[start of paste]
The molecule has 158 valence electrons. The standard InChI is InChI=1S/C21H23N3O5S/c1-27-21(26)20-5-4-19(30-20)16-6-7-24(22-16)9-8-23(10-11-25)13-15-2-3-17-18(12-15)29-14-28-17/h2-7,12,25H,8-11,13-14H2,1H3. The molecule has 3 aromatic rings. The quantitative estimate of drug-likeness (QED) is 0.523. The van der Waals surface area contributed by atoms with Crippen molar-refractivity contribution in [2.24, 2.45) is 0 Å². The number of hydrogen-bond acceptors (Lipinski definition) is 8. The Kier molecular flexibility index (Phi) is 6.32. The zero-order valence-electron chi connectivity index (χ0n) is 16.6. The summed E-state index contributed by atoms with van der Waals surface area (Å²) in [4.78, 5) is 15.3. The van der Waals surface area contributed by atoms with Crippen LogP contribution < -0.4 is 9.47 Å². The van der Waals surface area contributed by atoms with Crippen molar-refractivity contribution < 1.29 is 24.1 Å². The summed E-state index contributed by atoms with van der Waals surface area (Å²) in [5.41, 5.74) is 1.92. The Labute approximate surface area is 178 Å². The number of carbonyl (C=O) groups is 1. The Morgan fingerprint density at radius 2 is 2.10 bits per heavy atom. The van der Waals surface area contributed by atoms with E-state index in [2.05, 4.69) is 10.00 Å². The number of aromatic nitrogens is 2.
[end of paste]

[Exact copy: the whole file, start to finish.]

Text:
The molecule has 158 valence electrons. The standard InChI is InChI=1S/C21H23N3O5S/c1-27-21(26)20-5-4-19(30-20)16-6-7-24(22-16)9-8-23(10-11-25)13-15-2-3-17-18(12-15)29-14-28-17/h2-7,12,25H,8-11,13-14H2,1H3. The molecule has 3 aromatic rings. The quantitative estimate of drug-likeness (QED) is 0.523. The van der Waals surface area contributed by atoms with Crippen molar-refractivity contribution in [2.24, 2.45) is 0 Å². The number of hydrogen-bond acceptors (Lipinski definition) is 8. The Kier molecular flexibility index (Phi) is 6.32. The zero-order valence-electron chi connectivity index (χ0n) is 16.6. The summed E-state index contributed by atoms with van der Waals surface area (Å²) in [4.78, 5) is 15.3. The van der Waals surface area contributed by atoms with Crippen LogP contribution < -0.4 is 9.47 Å². The van der Waals surface area contributed by atoms with Crippen molar-refractivity contribution < 1.29 is 24.1 Å². The summed E-state index contributed by atoms with van der Waals surface area (Å²) in [5.41, 5.74) is 1.92. The Labute approximate surface area is 178 Å². The number of carbonyl (C=O) groups is 1. The Morgan fingerprint density at radius 2 is 2.10 bits per heavy atom. The van der Waals surface area contributed by atoms with E-state index in [2.05, 4.69) is 10.00 Å². The number of aromatic nitrogens is 2.